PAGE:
Restriction Code 1,2, 3 and so on…
Here’s a table featuring the LTO restriction codes 1, 2, 3 up to 8 to simplify what are the allowed vehicles you can driver on your driver’s license.
|Motorbikes or motorized tricycles
|Motor vehicle up to 4500 kg GVW
|Motor vehicle above 4500 kg GVW
|Automatic transmission up to 4500 kg GVW
|Automatic transmission above 4500 kg GVW
|Articulated Vehicle 1600 kg GVW & below
|Articulated Vehicle 1601 kg up to 4500 GVW
|Articulated Vehicle 4501 kg & above GVW
If, in the old system, you can drive any kind of motorcycle with or without a sidecar if your license bears restriction code 1, then given the new code, your license should bear DL code A for motorcycles and DL code A1 for tricycles.
Each license also bears vehicle category codes which specify which type of tricycle or motorcycle can be driven with the license. Small motorcycles whose top speeds do not exceed 50 kilometers per hour, the DL Code would be A L1, however, a standard motorcycle which is capable of more than 50 kph, and is equipped with a manual transmission, the DL code should be A L3.
Meanwhile, if your license bears the old restriction code 2 to drive a car, then note that it has been replaced by DL codes B and B1 with an upgraded weight limit of up to 5,000 kilograms Gross Vehicle Weight (GVW). Do note that an LTO driver’s license with a DL code B is only allowed to drive cars with up to 8 seats while those with B1 are only allowed to drive cars with 9 or more seats.
If you are driving a vehicle carrying goods, you may use either DL code B2 and/or C, depending on the weight of the vehicle. The B2 code is for vehicles weighing less than or equal to 3,500 kg GVW while C is assigned to vehicles weighing more than 3,500 kg GVW.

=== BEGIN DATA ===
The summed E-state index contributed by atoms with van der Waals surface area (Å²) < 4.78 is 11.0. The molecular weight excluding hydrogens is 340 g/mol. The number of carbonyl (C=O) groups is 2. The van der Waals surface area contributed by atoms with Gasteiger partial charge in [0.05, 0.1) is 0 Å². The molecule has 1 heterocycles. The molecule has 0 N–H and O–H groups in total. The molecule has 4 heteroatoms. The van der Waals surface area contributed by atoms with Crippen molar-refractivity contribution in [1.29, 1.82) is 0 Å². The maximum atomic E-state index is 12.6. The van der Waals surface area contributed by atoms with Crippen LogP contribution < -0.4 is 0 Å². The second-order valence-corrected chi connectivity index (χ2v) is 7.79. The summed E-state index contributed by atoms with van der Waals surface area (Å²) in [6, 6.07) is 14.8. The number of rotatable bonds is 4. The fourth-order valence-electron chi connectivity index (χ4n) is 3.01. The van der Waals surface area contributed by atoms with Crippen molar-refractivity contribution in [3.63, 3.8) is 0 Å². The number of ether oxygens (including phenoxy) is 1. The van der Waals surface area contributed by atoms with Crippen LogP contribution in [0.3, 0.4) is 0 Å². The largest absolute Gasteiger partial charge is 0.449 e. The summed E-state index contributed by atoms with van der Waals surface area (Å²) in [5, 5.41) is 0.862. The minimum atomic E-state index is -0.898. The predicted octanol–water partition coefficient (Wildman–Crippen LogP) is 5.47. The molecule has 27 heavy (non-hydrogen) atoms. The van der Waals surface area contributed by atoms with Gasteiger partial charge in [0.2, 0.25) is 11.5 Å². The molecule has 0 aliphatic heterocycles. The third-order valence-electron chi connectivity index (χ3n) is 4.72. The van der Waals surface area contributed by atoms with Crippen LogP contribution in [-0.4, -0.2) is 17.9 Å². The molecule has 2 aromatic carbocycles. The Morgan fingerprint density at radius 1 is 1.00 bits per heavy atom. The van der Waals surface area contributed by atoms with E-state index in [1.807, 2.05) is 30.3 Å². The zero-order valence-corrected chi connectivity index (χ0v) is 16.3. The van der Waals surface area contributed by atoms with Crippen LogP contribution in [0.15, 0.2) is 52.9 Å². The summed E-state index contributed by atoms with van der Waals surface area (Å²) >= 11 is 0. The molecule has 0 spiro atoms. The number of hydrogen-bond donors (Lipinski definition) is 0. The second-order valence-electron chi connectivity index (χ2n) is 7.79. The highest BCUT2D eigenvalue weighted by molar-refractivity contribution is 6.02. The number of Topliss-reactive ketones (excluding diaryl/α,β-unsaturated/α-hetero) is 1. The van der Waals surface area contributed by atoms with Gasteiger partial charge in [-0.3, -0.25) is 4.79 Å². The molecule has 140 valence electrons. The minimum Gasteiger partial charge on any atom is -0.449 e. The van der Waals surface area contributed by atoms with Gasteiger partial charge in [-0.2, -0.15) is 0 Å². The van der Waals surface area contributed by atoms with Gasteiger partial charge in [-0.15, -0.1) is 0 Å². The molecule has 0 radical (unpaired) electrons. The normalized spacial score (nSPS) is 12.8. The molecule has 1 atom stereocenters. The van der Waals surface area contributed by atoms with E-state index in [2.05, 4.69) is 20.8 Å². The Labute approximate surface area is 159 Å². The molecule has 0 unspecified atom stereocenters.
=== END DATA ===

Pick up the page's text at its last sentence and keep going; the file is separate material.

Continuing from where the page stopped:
On the other hand, if you are set on driving buses weighing more than 5,000kgs with 9 or more seats, then you will need a license with a DL code of D. Lastly, DL codes ‘BE’ and ‘CE’ are for articulated vehicles like semi-trailer trucks and cars with trailers.
Given the new codes, motorcycles now fall under DL Code A. However, there are subcategories which have been determined by weight and size, as well as maximum achievable top speed. On top of the additional restriction codes on top speed and size,
Penalties and Fees
In the event of a checkpoint, observing the DL codes on your license is of utmost importance as officers usually ask drivers to present their driver’s license and the car’s OR/CR for identification. If the officer discovers that you are violating traffic rules by driving outside your restrictions, then you will be subjected to a Php 3,000 fine.
Sure, we know that the use of DL codes would take some getting used to, but compared with the old restriction codes, there is a more specific detail on the license card of the type of vehicles you can use. It also details the size and top allowable speed of the car you’re allowed to drive. Plus, it details whether it has automatic and manual transmission and whether the licensee is a professional or non-professional driver. Indeed, the new DL code is so much more specific so drivers and authorities can check whether there’s a violations.